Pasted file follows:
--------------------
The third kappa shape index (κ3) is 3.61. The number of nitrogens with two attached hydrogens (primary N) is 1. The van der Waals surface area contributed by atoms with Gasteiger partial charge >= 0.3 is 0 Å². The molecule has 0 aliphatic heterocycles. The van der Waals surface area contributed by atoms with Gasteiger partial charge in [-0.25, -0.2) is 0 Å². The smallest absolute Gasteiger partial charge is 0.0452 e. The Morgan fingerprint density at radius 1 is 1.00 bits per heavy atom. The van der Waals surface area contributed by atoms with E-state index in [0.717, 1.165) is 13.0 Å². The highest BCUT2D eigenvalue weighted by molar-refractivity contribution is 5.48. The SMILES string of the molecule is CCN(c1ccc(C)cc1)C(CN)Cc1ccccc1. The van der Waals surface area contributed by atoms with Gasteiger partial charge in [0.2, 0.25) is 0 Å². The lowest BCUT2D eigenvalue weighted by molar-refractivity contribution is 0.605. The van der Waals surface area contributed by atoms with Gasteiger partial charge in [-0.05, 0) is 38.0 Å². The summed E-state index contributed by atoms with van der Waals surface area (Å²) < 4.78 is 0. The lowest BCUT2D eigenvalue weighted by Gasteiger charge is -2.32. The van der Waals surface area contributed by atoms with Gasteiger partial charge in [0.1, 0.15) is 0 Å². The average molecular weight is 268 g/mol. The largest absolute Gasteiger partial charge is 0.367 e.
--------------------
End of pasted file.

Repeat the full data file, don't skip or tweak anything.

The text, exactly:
The third kappa shape index (κ3) is 3.61. The number of nitrogens with two attached hydrogens (primary N) is 1. The van der Waals surface area contributed by atoms with Gasteiger partial charge >= 0.3 is 0 Å². The molecule has 0 aliphatic heterocycles. The van der Waals surface area contributed by atoms with Gasteiger partial charge in [-0.25, -0.2) is 0 Å². The smallest absolute Gasteiger partial charge is 0.0452 e. The Morgan fingerprint density at radius 1 is 1.00 bits per heavy atom. The van der Waals surface area contributed by atoms with E-state index in [0.717, 1.165) is 13.0 Å². The highest BCUT2D eigenvalue weighted by molar-refractivity contribution is 5.48. The SMILES string of the molecule is CCN(c1ccc(C)cc1)C(CN)Cc1ccccc1. The van der Waals surface area contributed by atoms with Gasteiger partial charge in [0.2, 0.25) is 0 Å². The lowest BCUT2D eigenvalue weighted by molar-refractivity contribution is 0.605. The van der Waals surface area contributed by atoms with Gasteiger partial charge in [-0.05, 0) is 38.0 Å². The summed E-state index contributed by atoms with van der Waals surface area (Å²) < 4.78 is 0. The lowest BCUT2D eigenvalue weighted by Gasteiger charge is -2.32. The van der Waals surface area contributed by atoms with Gasteiger partial charge in [0.1, 0.15) is 0 Å². The average molecular weight is 268 g/mol. The largest absolute Gasteiger partial charge is 0.367 e.